Rz 6: 5′AAU UCG GCU CAC CCA CUG AUG AGU CCG UGA GGA CGA AAC CCA AAG UCCC3′; SEQ ID NO:4
Rz 21: 5′AAU UCG UUG CCC AUC UGA UGA GUC CGU GAG GAC GAA ACA ACC UCA CC3′; SEQ ID NO:5
Rz 29: 5′AAU UCC ACU AAC ACG CUG AUG AGU CCG UGA GGA CGA AAG CCU GUG ACUC3′; SEQ ID NO:6
Ribozyme mediated mRNA cleavage in vitro: The substrate ErbB-4 cDNA fragment was derived by RT-PCR with RNA from MDA-MB-453 cells, which express relatively high levels of ErbB-4. The PCR primers for subcloning of ErbB-4 cDNA: 5′ primer sequence: 5′AAT TGT CAG CAC GGG ATC TGA GAC3′ (SEQ ID NO:7), and 3′ primer sequence 5′GTT TCC TTA AAC AAG ACC AGA TGT3′ (SEQ ID NO:8). The RT-PCR products were then cloned into the PCR3 vector. Clones were sequenced to verify that they contained the ErbB-4 cDNA fragment. We then performed in vitro run-off transcripts from an ErbB-4 cDNA construct to generate the ErbB-4 ribozyme substrate. Likewise, ribozymes were chemically synthesized as DNA oligonucleotide and subsequently synthesized in vitro by utilizing the T7 RNA polymerase. Cleavage reactions were performed in 50 mmol/L Tris-HCl, pH8.0, and 20 mmol/L MgCl2. Substrate and ribozyme transcripts were then mixed and incubated at 50° C. for 30 min. Reaction products were analyzed on 6% urea polyacrylamide gel, and products were detected by autoradiography.
Transfection by electroporation: 1×107 32D derivative cells were used for each transfection. 10 ug of plasmid DNA was added to cells resuspended in 300 ul of PBS. Cells were electroporated at 250 volts, using a BioRad electroporation system, plated onto 100 mM dishes, and incubated for 24 hr. The cells were then selected in growth medium containing 750 ug/ml geneticin (G418-sulfate, Gibco).
Northern blot analysis: Messenger RNA (mRNA) isolation using RNasol B(Tel-Test, Inc. Texas ). 20 ug of total RNA from each cell line was used to hybridize with an ErbB-4 cDNA probe and autoradiographed for 48 hr.
Autophosphorylation of erbB-family receptors: A total of 2×108 32D derivative cells were washed in phosphate-buffered saline (PBS) and resuspended in 50 ml of RPMI supplemented with IL-3, and incubated for 4 hr. at 37° C. Following incubation, cells were washed in PBS, and resuspended in 1 ml of PBS with Na3(VO)4. Remaining steps were performed on ice. Recombinant heregulin β3 isoform (EGF-like domain) was added at a final concentration of 150 ng/ml. Following a 10 min incubation, cells were lysed in “Hepes-Lysis buffer” and the cell debris was pelleted by centrifugation.
The lysates were then immunoprecipitated with either anti-EGFR (Ab-1, Oncogene Science, Uniondale, N.Y.), anti-erbB-2 (Ab-3, Oncogene Science, Uniondale, N.Y.), anti-erbB-3 (C17, Santa Cruz Biotechnology, Santa Cruz, Calif.) or anti-erbB-4 (C18, Santa Cruz Biotechnology, Santa Cruz, Calif.) in combination with protein-A agarose (Pharmacia, Piscataway, N.J.) overnight at 4° C. with gentle agitation. Detail see elsewhere [Tang, C. K. et al. (1996) Cancer Research 56:3350-3358].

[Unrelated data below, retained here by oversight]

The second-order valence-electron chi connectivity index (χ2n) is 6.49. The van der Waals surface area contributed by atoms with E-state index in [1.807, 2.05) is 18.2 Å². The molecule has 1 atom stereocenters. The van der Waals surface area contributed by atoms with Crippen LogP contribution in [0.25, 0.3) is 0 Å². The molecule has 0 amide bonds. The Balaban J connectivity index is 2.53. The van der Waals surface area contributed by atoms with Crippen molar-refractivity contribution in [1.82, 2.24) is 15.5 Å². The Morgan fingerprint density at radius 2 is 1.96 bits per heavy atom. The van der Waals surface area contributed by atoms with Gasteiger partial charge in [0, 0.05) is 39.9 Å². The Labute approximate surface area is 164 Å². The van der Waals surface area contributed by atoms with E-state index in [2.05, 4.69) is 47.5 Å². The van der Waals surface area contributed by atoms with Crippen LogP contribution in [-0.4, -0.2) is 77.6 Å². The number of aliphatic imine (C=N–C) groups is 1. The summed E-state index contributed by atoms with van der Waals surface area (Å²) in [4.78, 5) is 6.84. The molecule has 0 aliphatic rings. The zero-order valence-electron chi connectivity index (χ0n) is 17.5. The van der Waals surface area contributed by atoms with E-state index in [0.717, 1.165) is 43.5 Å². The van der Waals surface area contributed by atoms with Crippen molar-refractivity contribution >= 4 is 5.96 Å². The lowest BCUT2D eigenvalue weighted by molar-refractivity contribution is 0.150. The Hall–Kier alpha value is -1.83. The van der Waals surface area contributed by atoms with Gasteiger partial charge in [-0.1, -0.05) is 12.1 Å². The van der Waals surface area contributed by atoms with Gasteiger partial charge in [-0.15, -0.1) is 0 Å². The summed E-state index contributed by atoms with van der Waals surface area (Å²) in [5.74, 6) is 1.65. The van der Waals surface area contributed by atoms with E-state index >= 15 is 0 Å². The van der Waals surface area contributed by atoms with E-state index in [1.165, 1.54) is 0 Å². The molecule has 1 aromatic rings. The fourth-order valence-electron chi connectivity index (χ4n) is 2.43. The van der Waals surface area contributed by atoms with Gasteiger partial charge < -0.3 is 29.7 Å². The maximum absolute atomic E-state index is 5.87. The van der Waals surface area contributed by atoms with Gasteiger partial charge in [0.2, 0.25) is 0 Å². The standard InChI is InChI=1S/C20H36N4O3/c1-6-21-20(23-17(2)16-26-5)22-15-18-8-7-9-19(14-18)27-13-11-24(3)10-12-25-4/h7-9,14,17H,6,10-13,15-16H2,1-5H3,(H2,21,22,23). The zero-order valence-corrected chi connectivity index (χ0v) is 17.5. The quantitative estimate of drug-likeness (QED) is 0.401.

Fluorescence-activated cell sorter (FACStar) analysis: 1×106 cells were harvested and then stained for one hour with an anti-ErbB-4 monoclonal antibody (Ab-1, NeoMarker), then a secondary FITC-anti-mouse antibody was used and the ErbB-4 level in each cell was quantitatively measured by flow-cytometry.
Anchorage-independent growth assay: A bottom layer of 0.1 ml IMEM containing 0.6% agar and 10% FCS was prepared in 35 mm tissue culture dishes. After the bottom layer solidified, cells (10,000 per dish) were added in a 0.8 ml top layer 0.4% Bacto Agar, and 5% FCS. All samples were prepared in triplicate. Cells were incubated for approximately 12 days at 37° C. Colonies larger than 60 um were counted in a cell colony counter (Ommias 3600, Imaging Products Int., Inc. Charley, Va.)
Mitogenic assay: 32D transfected cells were plated at a density of 1×104 cells with or without IL3 supplement, or supplemented with 100 ng/ml of HRG in the absence of IL-3. Two days post plating, the cells were labeled with 3[H]thymidine for two hours. 3[H]thymidine incorporation was then analyzed by β-scintillation counter.
In vitro Kinase Assay: 32D/E4, 32D/E4+V and 32D/E4+Rz29 cells were serum starved for 2 hours prior to treatment with or without 100 ug/ml of HRG. Cells then lysed in lysis buffer. 400 ug of total protein of each cell line was used to immunoprecipitate with anti-ErbB-4 anti-body (C18, Santa Cruz Biotechnology, Santa Cruz, Calif.) in combination with protein-A agarose (Pharmacia, Piscataway, N.J.). Reactions were carried as described previously [Goldstein, D. J. et al. (1992) EMBO J. 11:4951-4959]. Briefly, to the washed beads 50 ul of a solution containing 10 mM Tris-HCL, pH 7.5, 10 mM MgCl2, 10 mM MnCl2, 10 μCi[γ-32P]ATP and lug aprotinin was added for 25 min at room temperature. Reactions were terminated by spinning down the Sepharose beads in a microcentrifuge, discarding the supernatant and resuspending the beads in 50 ul SDS gel loading buffer. Eluted proteins were analyzed by SDS-PAGE and autoradiography.
In vivo studies. Athymic nude mice were inoculated subcutaneously with either wild type cells or ErbB-4 ribozyme transfected cells. We injected 5×106 cells/site, two sites per mice in the presence of estrogen pellets. Because T47D cells are estrogen dependent cell line, estrogen is required for tumor growth. Estrogen pellets (60 days release) were implanted subcutaneously into the cervical scapular space. The size of the tumors were measured biweekly.